The leaves of ‘Silver Glory’ are also a bit different than the straight species – this one has kidney shaped leaves rather than heart shaped foliage.

A close up square image of a hand from the left of the frame holding up a Ceropegia woodii 'Silver Glory' plant in a black pot.

Live ‘Silver Glory’ Plant in 3” Pot

If you love gray or silver colored plants in the garden, such as dusty miller, lamb’s ear, wormwood, or sagebrush, now you can enjoy those same metallic tones on a houseplant.

You can purchase a live ‘Silver Glory’ specimen in a three-inch pot from Winter Greenhouse via Walmart.

4. String of Arrows

Why stick to hearts when you can expand your houseplant collection into strings of other things? String of arrows has – you guessed it – arrow-shaped foliage.

String of arrows (C. woodii) has leaves that are slightly longer and pointier than those of string of hearts, and are more triangular shaped.

Its foliage is emerald green – rather than dark green – with silver veining and mottling.

Live String of Arrows Plant in 6” Pot

Feel like cupid lifted his bow in your direction when you saw this plant? Purchase a live plant in a six-inch pot from the Plant Farm Store via Amazon.

5. String of Daggers

Our previous selection showed us how easy it was to turn a heart into a weapon. I’m sure there’s some morality lesson there, but let’s skip that and stick to plants!

This selection does continue in the same pointed direction as our previous one, with its common name, “string of daggers.”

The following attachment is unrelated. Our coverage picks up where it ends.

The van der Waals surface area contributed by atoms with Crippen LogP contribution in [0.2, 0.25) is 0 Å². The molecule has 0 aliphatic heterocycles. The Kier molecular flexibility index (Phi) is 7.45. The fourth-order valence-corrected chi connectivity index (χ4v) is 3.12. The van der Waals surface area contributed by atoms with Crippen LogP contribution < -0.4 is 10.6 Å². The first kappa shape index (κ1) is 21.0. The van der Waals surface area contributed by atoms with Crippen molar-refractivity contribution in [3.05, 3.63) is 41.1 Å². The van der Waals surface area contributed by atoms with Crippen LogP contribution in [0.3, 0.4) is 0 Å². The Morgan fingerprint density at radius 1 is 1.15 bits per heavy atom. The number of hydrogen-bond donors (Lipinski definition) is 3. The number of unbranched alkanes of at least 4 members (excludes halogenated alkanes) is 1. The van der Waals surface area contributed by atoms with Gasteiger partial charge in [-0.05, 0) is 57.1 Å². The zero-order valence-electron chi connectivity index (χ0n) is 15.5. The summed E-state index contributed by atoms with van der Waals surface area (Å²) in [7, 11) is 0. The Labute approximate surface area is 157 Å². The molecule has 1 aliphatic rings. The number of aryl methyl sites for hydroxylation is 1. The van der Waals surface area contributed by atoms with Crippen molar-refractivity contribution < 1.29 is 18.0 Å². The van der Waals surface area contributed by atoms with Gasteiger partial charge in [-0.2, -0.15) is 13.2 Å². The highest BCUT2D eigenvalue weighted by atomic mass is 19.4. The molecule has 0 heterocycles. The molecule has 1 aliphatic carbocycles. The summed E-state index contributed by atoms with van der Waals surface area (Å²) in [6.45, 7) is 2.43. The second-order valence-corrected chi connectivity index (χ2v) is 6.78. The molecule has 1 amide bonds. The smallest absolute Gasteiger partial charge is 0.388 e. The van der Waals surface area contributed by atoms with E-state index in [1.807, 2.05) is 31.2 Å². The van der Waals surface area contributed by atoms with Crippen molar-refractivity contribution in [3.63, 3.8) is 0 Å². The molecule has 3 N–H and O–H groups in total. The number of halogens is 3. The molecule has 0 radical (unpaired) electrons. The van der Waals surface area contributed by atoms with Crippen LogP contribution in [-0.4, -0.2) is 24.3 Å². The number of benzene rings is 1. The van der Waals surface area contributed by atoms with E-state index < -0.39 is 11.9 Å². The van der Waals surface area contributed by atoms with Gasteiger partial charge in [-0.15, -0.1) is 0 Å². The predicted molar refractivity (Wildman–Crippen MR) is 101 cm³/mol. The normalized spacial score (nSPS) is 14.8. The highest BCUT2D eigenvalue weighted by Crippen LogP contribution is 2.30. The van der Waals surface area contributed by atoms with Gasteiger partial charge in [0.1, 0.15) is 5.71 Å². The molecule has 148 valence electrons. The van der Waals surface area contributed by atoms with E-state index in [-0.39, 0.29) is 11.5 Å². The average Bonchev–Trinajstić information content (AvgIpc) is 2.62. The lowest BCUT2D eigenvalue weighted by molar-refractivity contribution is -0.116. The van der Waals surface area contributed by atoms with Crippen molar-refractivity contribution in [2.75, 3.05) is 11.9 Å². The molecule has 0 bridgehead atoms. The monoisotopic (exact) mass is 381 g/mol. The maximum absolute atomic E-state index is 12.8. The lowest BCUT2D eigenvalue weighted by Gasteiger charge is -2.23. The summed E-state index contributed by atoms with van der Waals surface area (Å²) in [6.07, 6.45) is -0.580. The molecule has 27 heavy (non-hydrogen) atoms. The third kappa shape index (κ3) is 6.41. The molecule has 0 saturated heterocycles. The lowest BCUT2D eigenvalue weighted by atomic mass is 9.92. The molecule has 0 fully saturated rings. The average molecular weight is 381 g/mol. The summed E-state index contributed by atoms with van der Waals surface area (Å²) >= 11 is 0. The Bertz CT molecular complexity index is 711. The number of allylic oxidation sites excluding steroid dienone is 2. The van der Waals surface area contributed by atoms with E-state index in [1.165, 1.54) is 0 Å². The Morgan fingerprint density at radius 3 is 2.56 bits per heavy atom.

The leaves of this naturally occurring, possibly hybrid variety of C. woodii are dark green with silver veining, and have an elongated, oval shape.

String of daggers may be the perfect plant for the goth in your life – or feel free to ignore its common name and enjoy it for its vines of oval-shaped foliage!

6. String of Hearts

Finally we arrive at C. woodii, the straight species, and the plant you’re most likely thinking of when you hear the term “string of hearts.”

A close up horizontal image of the foliage of Ceropegia woodii, aka string of hearts.
C. woodii. Photo by Salicyna, Wikimedia Commons, via CC BY-SA.

This fast-growing houseplant has dark green leaves with silver veining and mottling, and foliage that is distinctly heart-shaped.

While the topsides of the leaves may evoke the appearance of English ivy, the lavender-gray hued leaf undersides bring a bit more whimsy.

And with a clear advantage over ivy in the safety department, rosary vine is a nontoxic houseplant.

Live Rosary Vine Plant in a 6” Pot

Sometimes it’s just hard to beat the original. To purchase this fairytale favorite, you can find live rosary vine plants in six-inch pots from the House Plant Shop via Amazon.

7. String of Needles

You’ll have to really use your imagination to see heart shapes in the long narrow leaves of string of needles.

There’s a reason for that – the hearts just aren’t there, either literally or figuratively.

Although this plant with wispy, medium-green colored foliage is often claimed to be a variety of C. woodii, it is in fact a different species.

A close up vertical image of a string of needles plant growing in a pot indoors trained up a bamboo stake.
C. debilis. Photo by Maja Dumat, Wikimedia Commons, via CC BY-SA.

This member of the Ceropegia genus is officially classified as C. debilis, though in houseplant aficionado circles, you’ll most likely find it described as C. linearis subsp. debilis, which is considered a synonym.

This plant is a close relative of string of hearts, but a different species in the same genus. However, since it’s often cited as a cultivar of C. woodii, we’re including it in this article.